Metro Parks Tacoma announcement.
Walking with Danny Patnode through McKinley Park is unlike any other walk through any other park, anywhere. For a start, it’s hard to imagine another park that has been so restored to life and so cared for by one person – up to six hours a day, some days. It’s also hard to think of another park where that caretaker is also the local folk artist and curator, with every turn of the path revealing another quirky or heartfelt sculpture in wood, stone or found objects. He’s also the local community magnet, pulling in those around him to care for the park.
But mostly, it’s difficult to imagine another park that has played such a part in literally saving its caretaker’s life. That’s the story of Danny Patnode, and to walk around McKinley Park with Danny is to hear, see and touch that story, all 18 acres of it.
“We just finished clearing all that 75-yard slope of invasive blackberry,” he says, stooping to pick up errant branches that dot the path after the last winter storm. “That was three dumptrucks full, myself and the other volunteers.”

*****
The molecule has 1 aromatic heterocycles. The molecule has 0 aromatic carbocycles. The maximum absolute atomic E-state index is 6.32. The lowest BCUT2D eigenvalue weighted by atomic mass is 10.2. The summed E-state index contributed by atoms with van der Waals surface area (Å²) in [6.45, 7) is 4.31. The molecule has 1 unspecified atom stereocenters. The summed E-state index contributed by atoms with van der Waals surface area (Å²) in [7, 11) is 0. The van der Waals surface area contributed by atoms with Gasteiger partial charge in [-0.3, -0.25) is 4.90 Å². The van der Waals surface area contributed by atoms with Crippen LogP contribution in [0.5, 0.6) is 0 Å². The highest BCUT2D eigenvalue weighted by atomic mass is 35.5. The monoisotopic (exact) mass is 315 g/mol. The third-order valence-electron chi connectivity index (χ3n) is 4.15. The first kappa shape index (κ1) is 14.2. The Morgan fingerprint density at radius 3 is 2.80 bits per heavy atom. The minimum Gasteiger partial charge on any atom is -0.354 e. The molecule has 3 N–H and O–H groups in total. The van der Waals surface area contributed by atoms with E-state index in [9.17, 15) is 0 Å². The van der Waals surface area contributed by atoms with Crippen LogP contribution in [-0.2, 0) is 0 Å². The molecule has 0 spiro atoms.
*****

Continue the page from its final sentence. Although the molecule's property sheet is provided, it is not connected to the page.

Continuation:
As McKinley’s habitat steward, Patnode leads monthly work parties every third Saturday morning, but that’s just the tip of the iceberg. He’s actually here every single day of the week, anywhere from two to six hours at a time and often twice a day, either walking or with a little tractor full of yard tools. He mows, clears, trims, weeds, hauls out debris, lines trails with branches, warns off folks up to no good. He contacts Metro Parks when there’s serious maintenance or security issues, and the City when there’s an infrastructure need – like the stop sign that he just requested at the bottom of I Street.